Saturday, March 1, 2014

Rotator cuff repair along with anatomic total shoulder

Anatomical total shoulder replacement with rotator cuff repair for osteoarthritis of the shoulder

Between 1996 and 2010, these authors performed 932 total shoulder arthroplasty for osteoarthritis. 45 of these (4.8%) underwent concurrent rotator cuff repair.
The final study group comprised 73% of these (33 patients) with a mean follow-up of 4.7 years (3 months to 13 years). Tears were classified into small (10), medium (14), large (9) or massive (0). The improvement in elevation was greater in those with a small tear. Radiographic evidence of instability developed in six patients with medium or large tears. In all, six glenoid components (18%) were radiologically at risk of loosening. Complications were noted in five patients (15%), all with medium or large tears; four of these had symptomatic instability and one sustained a late peri-prosthetic fracture. Four patients (12%) required further surgery, three with instability and one with a peri-prosthetic humeral fracture.
In sum, complications were more frequent and clinical scores were worse in those with larger cuff tears found at surgery. We do not have information on cuff tears identified at surgery that were not repaired.

Comment: These authors did not have the opportunity to evaluate the healing of the cuff repairs. We know from previous posts that cuff integrity does not correlate well with the clinical outcome of cuff repairs, thus we cannot conclude that the patients who did well had intact cuffs at followup.

Apparently these cuff tears were not identified preoperatively, probably because it may be difficult to sort out this diagnosis in the face of arthritis. So the question becomes how does one anticipate this problem and what happens if one unexpectedly finds a cuff tear.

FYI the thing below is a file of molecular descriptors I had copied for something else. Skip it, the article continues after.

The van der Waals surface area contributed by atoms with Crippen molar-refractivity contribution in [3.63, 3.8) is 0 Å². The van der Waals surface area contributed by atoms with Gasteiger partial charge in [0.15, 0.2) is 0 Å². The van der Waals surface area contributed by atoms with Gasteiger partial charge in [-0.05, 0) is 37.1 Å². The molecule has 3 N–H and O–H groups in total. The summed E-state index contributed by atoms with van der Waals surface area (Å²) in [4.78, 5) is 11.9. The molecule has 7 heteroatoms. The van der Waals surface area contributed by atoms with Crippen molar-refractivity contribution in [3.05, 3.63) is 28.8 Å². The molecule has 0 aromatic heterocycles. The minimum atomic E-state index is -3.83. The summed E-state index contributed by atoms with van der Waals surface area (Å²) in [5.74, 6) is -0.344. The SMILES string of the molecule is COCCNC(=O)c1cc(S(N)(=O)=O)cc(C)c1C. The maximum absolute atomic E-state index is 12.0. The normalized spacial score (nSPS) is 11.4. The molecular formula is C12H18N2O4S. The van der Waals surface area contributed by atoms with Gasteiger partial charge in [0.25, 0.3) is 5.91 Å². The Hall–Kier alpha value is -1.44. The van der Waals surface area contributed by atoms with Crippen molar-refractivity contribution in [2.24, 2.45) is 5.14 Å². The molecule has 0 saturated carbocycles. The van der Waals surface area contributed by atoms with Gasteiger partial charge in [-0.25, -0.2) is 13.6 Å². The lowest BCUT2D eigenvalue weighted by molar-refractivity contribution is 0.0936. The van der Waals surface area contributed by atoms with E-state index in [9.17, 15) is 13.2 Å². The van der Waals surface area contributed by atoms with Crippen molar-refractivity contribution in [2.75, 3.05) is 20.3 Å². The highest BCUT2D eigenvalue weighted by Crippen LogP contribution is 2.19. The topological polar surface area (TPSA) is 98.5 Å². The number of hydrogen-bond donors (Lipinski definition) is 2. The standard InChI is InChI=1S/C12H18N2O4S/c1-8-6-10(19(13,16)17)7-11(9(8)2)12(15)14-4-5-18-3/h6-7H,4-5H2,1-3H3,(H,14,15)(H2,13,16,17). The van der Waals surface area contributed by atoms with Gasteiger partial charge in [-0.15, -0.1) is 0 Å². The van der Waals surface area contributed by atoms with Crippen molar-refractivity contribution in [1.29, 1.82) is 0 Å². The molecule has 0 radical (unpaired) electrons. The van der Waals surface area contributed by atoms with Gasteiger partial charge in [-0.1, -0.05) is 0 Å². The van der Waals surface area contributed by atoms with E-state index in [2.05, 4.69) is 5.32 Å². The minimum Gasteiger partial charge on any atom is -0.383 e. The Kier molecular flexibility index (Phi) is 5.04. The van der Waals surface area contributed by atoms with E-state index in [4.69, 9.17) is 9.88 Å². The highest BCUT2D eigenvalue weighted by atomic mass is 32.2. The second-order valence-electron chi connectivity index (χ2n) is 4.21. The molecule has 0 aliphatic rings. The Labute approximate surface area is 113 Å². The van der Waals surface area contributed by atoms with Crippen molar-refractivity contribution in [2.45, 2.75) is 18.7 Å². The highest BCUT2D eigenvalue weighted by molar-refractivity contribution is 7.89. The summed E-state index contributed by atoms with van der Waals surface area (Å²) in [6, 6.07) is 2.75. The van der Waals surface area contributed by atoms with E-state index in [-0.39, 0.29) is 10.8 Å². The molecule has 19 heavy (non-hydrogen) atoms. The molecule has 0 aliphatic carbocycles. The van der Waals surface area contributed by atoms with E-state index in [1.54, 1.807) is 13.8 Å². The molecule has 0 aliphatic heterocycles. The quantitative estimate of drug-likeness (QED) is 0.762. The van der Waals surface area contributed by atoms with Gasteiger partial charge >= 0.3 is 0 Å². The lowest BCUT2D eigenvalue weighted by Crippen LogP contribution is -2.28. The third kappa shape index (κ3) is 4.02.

Our approach is to check for strength of internal and external rotation (it may be difficult to check for supraspinatus strength in the arthritic shoulder) and for upwards displacement of the humeral head on the glenoid. Lack of rotator strength and superior head positioning suggest that major cuff pathology is likely. In that the tears encountered in this context are likely to be chronic and that the bone available for reattachment may be compromised and that we do not want to retard the rehabilitation of a shoulder arthroplasty while waiting for a cuff repair to heal, we discuss the option of a cuff tear arthropathy prosthesis with the patient before surgery.
In patients with pseudo paralysis, anterosuperior escape, prior acromioplasty, anterior or posterior instability discovered on the preoperative examination, we discuss the option of a reverse total shoulder with the patient prior to surgery.

If a small cuff tear is found at surgery unexpectedly and if a sufficiently robust repair can be achieved that does not require modification of the normal post-arthroplasty rehabilitation it is repaired.

Consultation for those who live a distance away from Seattle.

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